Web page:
The allies of the United States in the International Energy Agency (IEA, attached to the OECD) will release 60 million barrels of oil from their emergency reserves, according to what Bloomberg advanced on Wednesday and the head of the agency, Fatih Birol, later confirmed. . The measure will reinforce the market release of 180 million barrels announced less than a week ago by US President Joe Biden, and seeks to relax the brutal pressure on fuel prices. The escalation began before the start of the Russian military offensive in Ukraine, but has increased with the conflict in Eastern Europe, which has finished reducing the income of families, triggering inflation to highs of several decades.
The IEA believes Russian oil production will be cut by a quarter through April, opening a massive 3 million barrels a day hole in global crude supply. It is a very difficult figure to cover with increased pumping from third countries, especially at a time when the Organization of Petroleum Exporting Countries (OPEC) cartel refuses to increase its supply in order to stabilize the market.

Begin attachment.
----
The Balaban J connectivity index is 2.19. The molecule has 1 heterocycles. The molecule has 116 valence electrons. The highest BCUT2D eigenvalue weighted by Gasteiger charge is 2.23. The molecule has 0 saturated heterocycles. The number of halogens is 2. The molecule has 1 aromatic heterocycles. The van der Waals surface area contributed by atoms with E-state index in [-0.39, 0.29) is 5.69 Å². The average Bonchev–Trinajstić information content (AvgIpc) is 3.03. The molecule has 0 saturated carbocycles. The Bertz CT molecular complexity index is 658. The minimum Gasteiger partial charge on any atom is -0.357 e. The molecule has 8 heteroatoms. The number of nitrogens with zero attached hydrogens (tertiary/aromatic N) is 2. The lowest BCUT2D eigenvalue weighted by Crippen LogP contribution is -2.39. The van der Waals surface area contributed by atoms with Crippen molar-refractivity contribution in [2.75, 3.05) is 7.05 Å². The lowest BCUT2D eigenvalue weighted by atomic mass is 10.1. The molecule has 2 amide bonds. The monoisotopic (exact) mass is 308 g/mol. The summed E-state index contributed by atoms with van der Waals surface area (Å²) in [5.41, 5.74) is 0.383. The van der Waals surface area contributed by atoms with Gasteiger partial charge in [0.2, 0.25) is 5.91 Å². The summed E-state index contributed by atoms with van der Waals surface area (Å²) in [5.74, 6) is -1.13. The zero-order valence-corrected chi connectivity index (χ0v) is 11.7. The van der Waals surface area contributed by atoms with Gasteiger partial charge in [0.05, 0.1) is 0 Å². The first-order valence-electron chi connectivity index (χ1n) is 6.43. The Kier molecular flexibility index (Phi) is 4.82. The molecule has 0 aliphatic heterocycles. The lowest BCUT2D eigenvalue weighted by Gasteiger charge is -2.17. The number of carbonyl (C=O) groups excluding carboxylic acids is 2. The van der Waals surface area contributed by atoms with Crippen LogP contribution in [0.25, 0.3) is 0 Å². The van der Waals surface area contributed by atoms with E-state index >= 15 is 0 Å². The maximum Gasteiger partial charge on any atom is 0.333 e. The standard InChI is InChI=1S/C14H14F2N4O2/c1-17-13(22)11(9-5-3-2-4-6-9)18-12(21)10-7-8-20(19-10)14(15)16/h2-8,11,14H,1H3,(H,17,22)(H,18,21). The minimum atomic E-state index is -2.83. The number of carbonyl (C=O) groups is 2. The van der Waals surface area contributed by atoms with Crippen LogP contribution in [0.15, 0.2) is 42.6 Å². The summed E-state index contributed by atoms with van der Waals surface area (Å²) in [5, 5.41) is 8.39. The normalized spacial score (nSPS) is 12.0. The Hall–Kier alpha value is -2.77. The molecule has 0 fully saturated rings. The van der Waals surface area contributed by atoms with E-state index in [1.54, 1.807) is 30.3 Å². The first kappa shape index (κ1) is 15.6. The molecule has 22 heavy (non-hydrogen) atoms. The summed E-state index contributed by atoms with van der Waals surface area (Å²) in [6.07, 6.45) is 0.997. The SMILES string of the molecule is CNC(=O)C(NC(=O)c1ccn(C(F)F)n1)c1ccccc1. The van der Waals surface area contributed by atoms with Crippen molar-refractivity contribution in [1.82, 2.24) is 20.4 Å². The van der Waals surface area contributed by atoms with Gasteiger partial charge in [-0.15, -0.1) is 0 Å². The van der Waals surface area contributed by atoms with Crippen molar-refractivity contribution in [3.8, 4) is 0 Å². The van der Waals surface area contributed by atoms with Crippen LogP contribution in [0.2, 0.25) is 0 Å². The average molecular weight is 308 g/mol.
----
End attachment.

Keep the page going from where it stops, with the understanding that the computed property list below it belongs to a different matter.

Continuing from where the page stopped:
This Wednesday, both the brent like Texas, the US benchmark, reacted to the IEA announcement with a drop of close to 5%. A significant figure but, in any case, very limited compared to the brutal rise accumulated in recent months. In the last year, the price of crude oil brent —the benchmark in Europe— has skyrocketed from $60 to $100 per barrel.
The move to release strategic reserves will loosen some of the pressure, filling part of that gap, but the market will remain tense in the coming months: even at current prices for gasoline, diesel and kerosene, demand remains strong. And the offer continues more or less, at the same levels as a few months ago. On March 1, just a week after the start of the war, the Agency already announced the extraordinary release of 60 million barrels of oil, a figure that finally amounted to almost 62 million.
He knows in depth all the sides of the coin.